Alfred Heaton Cooper was born in Manchester and brought up in Bolton, Lancashire, one of six children of mill worker parents. Alfred left school to become a clerk in Bolton Town Hall. But his mother recognised his passion for drawing and painting and encouraged him to submit some of his artworks with a view to gaining an art scholarship.
He was successful and went to London in 1884 where his arrival coincided with one of the most active periods of challenge and change in western European art. He studied under George Clausen and was heavily influenced by Turner, Constable and the Barbizon school, also by Millet, who was one of the first to portray the life and work of the common man in painting.
He later spent time in the Norwegian fjords determined to make his living selling landscape pictures to the European tourists who went there in great numbers. He was fascinated by the rural peasant life of the people of the Sogne region, married a local girl and built a studio beside the fjord at Balestrand, which stands today and is known still as Cooperhus.
Alfred returned with his bride in 1894, settling in the Lake District, where wealthy tourists promised a better livelihood. A red roofed log cabin which Alfred had shipped from Norway caused quite a stir when it was first erected in Coniston village as a studio, but his expectations of the wealthy tourists were not fulfilled sufficiently for Alfred to sustain his growing family. More people seemed to be visiting Ambleside than Coniston, so the log studio was moved there, where it still stands today, now a restaurant.
Alfred settled to a life of continuous painting. His wife ran the studio while he tramped the Lakeland fells and valleys, finding scenes which inspired him to paint and which would appeal to visitors. An important source of income was a commission from travel guide publishers A & C Black, for whom he illustrated many books.
William Heaton Cooper was the third child of Alfred Heaton Cooper and his Norwegian wife Mathilde. He was born at Coniston in October 1903.
He gained a scholarship to the Royal Academy School in London and subsequently exhibited at the Royal Academy, the RBA and the Royal Institute.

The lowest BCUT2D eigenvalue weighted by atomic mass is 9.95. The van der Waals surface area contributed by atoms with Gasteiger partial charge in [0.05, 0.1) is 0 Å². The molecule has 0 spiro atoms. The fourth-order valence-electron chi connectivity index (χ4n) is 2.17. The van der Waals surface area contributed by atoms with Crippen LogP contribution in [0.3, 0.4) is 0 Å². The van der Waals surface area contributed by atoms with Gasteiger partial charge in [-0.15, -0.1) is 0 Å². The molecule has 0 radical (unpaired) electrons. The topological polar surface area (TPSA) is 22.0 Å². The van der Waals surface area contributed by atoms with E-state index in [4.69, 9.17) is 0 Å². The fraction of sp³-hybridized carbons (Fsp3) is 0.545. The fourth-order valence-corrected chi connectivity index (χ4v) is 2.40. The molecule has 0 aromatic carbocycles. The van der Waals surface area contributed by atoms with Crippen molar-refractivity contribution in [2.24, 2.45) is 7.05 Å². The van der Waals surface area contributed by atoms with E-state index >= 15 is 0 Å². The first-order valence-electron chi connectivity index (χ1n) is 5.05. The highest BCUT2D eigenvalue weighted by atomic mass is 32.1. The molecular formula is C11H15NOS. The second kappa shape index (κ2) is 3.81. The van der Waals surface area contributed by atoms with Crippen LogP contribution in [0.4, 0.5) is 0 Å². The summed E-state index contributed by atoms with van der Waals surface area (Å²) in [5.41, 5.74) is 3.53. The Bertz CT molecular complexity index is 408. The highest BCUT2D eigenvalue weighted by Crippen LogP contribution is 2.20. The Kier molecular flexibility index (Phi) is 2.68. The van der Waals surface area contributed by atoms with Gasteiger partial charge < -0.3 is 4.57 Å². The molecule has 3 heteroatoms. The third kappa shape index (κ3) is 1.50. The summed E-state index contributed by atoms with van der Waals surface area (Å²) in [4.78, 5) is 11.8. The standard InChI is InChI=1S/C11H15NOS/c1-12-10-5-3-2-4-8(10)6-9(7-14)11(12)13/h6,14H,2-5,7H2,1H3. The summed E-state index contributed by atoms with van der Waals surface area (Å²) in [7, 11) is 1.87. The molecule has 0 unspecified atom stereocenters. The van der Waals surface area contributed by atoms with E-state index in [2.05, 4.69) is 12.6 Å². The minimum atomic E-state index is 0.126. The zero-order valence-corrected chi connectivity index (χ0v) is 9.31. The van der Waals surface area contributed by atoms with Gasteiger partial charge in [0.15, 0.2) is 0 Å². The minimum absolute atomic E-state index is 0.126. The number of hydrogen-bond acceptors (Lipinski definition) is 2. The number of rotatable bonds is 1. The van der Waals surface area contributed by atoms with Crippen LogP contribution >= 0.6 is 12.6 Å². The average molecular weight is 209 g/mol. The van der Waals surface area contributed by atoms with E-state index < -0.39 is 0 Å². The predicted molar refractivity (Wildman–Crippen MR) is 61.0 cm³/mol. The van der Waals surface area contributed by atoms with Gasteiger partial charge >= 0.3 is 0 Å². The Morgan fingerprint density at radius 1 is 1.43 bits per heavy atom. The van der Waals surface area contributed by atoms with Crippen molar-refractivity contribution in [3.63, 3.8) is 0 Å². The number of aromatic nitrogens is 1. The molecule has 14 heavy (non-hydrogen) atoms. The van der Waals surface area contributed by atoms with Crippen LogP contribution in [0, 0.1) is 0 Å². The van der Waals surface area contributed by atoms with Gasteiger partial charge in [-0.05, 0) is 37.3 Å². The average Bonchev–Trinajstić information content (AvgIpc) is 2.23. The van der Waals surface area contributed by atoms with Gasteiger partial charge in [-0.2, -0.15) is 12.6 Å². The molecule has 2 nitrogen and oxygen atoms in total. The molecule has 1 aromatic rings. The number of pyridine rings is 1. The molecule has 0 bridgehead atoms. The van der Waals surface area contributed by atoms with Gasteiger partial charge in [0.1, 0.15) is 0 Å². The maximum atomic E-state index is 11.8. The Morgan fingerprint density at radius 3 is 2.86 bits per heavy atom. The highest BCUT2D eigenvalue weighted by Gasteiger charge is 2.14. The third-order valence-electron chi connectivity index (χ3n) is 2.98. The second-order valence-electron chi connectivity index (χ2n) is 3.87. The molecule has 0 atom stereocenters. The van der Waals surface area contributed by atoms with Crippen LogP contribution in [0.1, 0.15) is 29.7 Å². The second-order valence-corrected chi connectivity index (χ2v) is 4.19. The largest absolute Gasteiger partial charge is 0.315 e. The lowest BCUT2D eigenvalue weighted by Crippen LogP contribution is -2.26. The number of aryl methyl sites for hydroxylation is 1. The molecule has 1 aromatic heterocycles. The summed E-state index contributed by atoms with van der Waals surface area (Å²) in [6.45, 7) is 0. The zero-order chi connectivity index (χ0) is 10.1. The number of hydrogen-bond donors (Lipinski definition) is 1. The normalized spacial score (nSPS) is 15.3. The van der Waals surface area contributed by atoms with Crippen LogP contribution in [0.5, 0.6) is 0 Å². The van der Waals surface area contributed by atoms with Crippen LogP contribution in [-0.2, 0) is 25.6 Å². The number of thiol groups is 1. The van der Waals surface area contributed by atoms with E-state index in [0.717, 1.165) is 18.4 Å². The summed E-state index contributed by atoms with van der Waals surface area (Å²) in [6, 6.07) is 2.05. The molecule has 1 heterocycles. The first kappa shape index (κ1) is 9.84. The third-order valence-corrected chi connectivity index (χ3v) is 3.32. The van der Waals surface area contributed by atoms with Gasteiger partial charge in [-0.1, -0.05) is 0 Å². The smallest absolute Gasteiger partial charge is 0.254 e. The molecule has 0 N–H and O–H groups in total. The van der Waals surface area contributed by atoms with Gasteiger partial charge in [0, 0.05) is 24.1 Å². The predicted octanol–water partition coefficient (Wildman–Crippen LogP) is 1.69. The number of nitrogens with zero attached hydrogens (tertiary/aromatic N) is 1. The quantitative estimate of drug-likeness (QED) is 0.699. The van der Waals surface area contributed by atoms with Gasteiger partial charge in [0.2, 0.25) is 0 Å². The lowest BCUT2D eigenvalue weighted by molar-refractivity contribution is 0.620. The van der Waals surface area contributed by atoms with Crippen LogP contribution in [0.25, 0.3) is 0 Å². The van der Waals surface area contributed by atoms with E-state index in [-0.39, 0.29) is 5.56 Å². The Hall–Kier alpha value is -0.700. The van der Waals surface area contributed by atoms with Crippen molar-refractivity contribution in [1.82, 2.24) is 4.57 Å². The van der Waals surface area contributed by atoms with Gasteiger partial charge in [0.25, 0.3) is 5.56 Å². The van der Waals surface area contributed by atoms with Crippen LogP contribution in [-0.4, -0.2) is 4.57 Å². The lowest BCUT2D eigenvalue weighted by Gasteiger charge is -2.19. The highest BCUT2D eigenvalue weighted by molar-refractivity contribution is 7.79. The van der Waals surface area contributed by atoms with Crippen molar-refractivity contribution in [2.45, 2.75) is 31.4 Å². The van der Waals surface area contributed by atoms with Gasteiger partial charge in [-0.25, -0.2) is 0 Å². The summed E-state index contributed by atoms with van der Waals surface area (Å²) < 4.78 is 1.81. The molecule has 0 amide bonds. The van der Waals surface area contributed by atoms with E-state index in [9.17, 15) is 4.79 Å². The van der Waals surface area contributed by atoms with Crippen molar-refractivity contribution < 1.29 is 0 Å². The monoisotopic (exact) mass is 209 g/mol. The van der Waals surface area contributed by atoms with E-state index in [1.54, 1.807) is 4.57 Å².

Alongside his painting, he became an authority on the lore and landscape of the Lake District, walking and rock climbing in its mountains with the pioneer climbers of the 1920s. There can have been few men with a better knowledge of the Lakeland fells, their structure and their geography.
This knowledge is apparent from his books on Lakeland and his illustration of the rock climbing guides published by the Fell & Rock Climbing Club, of which he was elected life president.
He was elected in 1953 to membership of the Royal Institute of British Watercolourists and was for eleven years president of the Lake Artists Society.
After his father’s death in 1929, William took over the studio in Ambleside which his father had built, in order to provide for his mother and younger sister. A period of intense unhappiness followed during which a search for inner peace and integrity led him on a religious quest, culminating in his adoption of the doctrines of the Oxford Movement (Moral Rearmament). His painting continued to improve, so much so that he soon eclipsed the reputation of his father. A decision was taken to move the studio business to Grasmere and the building of a home and studio there began in 1938. In the same year he met the sculptress, Ophelia Gordon Bell, who later became his wife.
It was after World War ll that the idea of reproduction sales occurred. The advent of improved colour printing techniques meant that more faithful reproductions of originals could be made and literally thousands of prints have been sold.
William’s style of mountain painting is more impressionistic than his father’s, with his knowledge of geology used to the full in his sometimes spare and skeletal depiction of crags and fells. He was fascinated by the ever changing light of Lakeland, often painting the same views at different times of day; and would walk miles over the fells, camping out to capture the late or early sunlight over fell tops and lakes. The result has been a body of work which continues to give pleasure to thousands of visitors to the English Lakes. William died in 1995 and is buried in Grasmere.